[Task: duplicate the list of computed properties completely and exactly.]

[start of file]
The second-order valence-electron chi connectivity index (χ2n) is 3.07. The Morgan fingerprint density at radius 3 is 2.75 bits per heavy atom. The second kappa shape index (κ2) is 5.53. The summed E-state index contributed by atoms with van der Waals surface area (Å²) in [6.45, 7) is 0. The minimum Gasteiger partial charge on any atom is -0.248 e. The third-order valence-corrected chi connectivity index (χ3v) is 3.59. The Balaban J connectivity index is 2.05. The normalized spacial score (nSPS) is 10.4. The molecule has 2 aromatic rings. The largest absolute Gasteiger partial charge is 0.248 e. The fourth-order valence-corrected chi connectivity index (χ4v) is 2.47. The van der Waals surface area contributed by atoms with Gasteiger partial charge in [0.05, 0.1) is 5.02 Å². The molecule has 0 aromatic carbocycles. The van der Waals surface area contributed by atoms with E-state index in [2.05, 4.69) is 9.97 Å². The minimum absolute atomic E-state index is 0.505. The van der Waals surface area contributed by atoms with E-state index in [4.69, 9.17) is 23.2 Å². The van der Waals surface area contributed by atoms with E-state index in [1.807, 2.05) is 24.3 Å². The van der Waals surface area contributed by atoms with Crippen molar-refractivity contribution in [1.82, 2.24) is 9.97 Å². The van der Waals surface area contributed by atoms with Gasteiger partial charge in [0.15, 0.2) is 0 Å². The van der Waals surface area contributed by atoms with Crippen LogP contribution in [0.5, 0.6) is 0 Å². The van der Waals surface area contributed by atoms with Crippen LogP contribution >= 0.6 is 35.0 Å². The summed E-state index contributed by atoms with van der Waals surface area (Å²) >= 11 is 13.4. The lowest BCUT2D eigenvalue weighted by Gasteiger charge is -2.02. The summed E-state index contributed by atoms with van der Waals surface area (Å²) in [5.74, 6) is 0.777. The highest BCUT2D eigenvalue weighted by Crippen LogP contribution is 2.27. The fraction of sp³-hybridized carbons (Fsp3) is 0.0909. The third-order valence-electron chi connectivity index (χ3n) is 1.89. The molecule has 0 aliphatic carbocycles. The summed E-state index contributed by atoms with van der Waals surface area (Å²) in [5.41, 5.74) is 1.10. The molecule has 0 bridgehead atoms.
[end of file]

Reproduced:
The second-order valence-electron chi connectivity index (χ2n) is 3.07. The Morgan fingerprint density at radius 3 is 2.75 bits per heavy atom. The second kappa shape index (κ2) is 5.53. The summed E-state index contributed by atoms with van der Waals surface area (Å²) in [6.45, 7) is 0. The minimum Gasteiger partial charge on any atom is -0.248 e. The third-order valence-corrected chi connectivity index (χ3v) is 3.59. The Balaban J connectivity index is 2.05. The normalized spacial score (nSPS) is 10.4. The molecule has 2 aromatic rings. The largest absolute Gasteiger partial charge is 0.248 e. The fourth-order valence-corrected chi connectivity index (χ4v) is 2.47. The van der Waals surface area contributed by atoms with Gasteiger partial charge in [0.05, 0.1) is 5.02 Å². The molecule has 0 aromatic carbocycles. The van der Waals surface area contributed by atoms with E-state index in [2.05, 4.69) is 9.97 Å². The minimum absolute atomic E-state index is 0.505. The van der Waals surface area contributed by atoms with E-state index in [4.69, 9.17) is 23.2 Å². The van der Waals surface area contributed by atoms with E-state index in [1.807, 2.05) is 24.3 Å². The van der Waals surface area contributed by atoms with Crippen molar-refractivity contribution in [1.82, 2.24) is 9.97 Å². The van der Waals surface area contributed by atoms with Gasteiger partial charge in [0.15, 0.2) is 0 Å². The van der Waals surface area contributed by atoms with Crippen LogP contribution in [0.5, 0.6) is 0 Å². The van der Waals surface area contributed by atoms with Crippen LogP contribution >= 0.6 is 35.0 Å². The summed E-state index contributed by atoms with van der Waals surface area (Å²) >= 11 is 13.4. The lowest BCUT2D eigenvalue weighted by Gasteiger charge is -2.02. The summed E-state index contributed by atoms with van der Waals surface area (Å²) in [5.74, 6) is 0.777. The highest BCUT2D eigenvalue weighted by Crippen LogP contribution is 2.27. The fraction of sp³-hybridized carbons (Fsp3) is 0.0909. The third-order valence-electron chi connectivity index (χ3n) is 1.89. The molecule has 0 aliphatic carbocycles. The summed E-state index contributed by atoms with van der Waals surface area (Å²) in [5.41, 5.74) is 1.10. The molecule has 0 bridgehead atoms.